Colts go for quality over flash in free agency
Much was made of the contracts handed out by Colts general manager Ryan Grigson in his first year of managing the team with a juicy amount of cap space. Some called the moves confusing. Some called them smart. Me? I call them necessary.
Despite a surprisingly successful playoff season, the holes in the Colts roster were, well, glaring. Their secondary was one of the league's worst, while the offensive line relied on mostly depth chart fillers. The Colts also were inconsistent at best in pressuring the quarterback.
Fast forward to today, and Grigson has made the moves necessary to improve his roster with starting talent.
Tackle Gosder Cherilus was signed to a hefty, five-year, $30 million deal. At first glance, this seemed like a large chunk of change for a guy that could have some lingering knee issues, but he's a proven tackle that hasn’t missed a game since 2010. Offensive guard Donald Thomas was snatched up for $3.5 million a year, and for a starting guard in the NFL, that's a solid deal.
Do you notice a trend yet?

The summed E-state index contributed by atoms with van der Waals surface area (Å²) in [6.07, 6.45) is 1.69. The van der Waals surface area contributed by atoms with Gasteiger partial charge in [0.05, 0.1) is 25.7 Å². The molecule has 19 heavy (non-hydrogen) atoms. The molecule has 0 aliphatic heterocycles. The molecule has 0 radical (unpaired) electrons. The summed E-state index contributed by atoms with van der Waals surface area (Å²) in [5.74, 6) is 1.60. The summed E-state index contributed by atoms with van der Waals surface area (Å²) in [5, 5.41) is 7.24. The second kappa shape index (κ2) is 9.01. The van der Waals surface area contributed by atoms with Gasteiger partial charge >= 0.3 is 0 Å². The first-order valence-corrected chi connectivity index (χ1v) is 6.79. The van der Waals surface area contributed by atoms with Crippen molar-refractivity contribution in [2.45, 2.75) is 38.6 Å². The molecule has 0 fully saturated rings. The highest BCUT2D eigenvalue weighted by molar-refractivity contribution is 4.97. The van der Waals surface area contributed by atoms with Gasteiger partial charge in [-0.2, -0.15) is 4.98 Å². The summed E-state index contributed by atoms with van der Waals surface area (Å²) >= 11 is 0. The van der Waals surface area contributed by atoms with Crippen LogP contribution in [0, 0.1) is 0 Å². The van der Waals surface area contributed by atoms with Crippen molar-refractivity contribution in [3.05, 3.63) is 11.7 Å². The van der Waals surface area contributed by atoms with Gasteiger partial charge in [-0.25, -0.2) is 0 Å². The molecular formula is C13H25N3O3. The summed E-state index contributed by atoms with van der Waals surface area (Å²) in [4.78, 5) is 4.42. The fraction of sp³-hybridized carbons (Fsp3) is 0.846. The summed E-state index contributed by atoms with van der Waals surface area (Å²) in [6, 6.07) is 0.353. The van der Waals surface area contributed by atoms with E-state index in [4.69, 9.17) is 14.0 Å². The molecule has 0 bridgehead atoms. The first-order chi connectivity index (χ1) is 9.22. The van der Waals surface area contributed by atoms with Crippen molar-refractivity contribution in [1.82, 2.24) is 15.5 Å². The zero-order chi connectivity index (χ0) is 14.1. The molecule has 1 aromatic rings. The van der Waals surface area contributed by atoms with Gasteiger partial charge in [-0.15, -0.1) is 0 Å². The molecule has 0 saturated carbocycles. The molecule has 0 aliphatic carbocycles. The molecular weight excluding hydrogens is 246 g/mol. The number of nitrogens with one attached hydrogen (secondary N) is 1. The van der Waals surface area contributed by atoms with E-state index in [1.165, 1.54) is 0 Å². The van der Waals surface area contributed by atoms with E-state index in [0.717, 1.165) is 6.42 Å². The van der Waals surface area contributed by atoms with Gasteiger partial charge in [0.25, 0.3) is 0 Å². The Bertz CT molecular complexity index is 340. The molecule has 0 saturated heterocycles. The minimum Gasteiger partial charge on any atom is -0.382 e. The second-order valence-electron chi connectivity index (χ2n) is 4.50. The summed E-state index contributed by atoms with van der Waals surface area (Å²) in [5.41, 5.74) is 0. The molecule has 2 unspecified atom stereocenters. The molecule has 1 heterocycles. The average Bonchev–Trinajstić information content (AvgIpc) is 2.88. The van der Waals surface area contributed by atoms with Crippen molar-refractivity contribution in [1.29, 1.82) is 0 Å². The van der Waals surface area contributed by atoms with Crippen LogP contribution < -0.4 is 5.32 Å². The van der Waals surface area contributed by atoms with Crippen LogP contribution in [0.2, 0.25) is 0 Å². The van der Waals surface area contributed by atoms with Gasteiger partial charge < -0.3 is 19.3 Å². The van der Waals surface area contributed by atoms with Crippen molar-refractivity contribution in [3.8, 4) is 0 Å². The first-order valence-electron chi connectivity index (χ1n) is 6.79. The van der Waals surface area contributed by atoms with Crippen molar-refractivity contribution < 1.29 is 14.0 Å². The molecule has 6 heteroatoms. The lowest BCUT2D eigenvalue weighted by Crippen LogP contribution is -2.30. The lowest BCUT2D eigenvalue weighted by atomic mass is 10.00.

Cornerback Greg Toler came after Cherilus with a contract worth $15 million over three years. That’s $5 million a year for a starting cornerback in the NFL. Not too dreadful. If the Colts didn't show Toler the money, someone else would have. Oh, and a starting cornerback was what? You guessed it—a necessity!
As for Pro Bowl safety LaRon Landry, who was my favorite signing of the Colts this offseason, he got his payday with $24 million over four years. Once again, Landry deserved to cash in and safety was a huge hole in the Colts defense. That hole is now filled with grit, physicality and talent. See how this works?
Analysts and pundits around the nation may have been confused by Grigson's willingness to "overpay" for a crop of somewhat unproven and unspectacular names (he definitely overpaid for a guy I didn't mention, outside linebacker Erik Walden), but when you're trying to improve your roster in the NFL, paying a little extra to fill a hole can be the difference between an AFC Championship and a first round playoff loss.
Don't get the wrong idea, though.
Teams like to build through the draft, but it’s not realistic to think a team can fill every hole in one year, or even two or three years.
Free agency allows a team to cut corners. Plenty of teams have spent millions and millions on splash names in free agency for years, but it doesn't always equate to winning. At the end of the day, it's about the coach's scheme and player's willingness to adapt and buy into that scheme. Oh, and their talent—definitely their talent.
The Colts free agency signings might not have been incredibly popular, but they’re talented and this is why Grigson gets paid the big bucks. He has to make what he thinks is the best decision in hopes that it will pay off when his team takes the field, otherwise he'll be cut right along with his players.
These moves were made in the name of, that's right, necessity.
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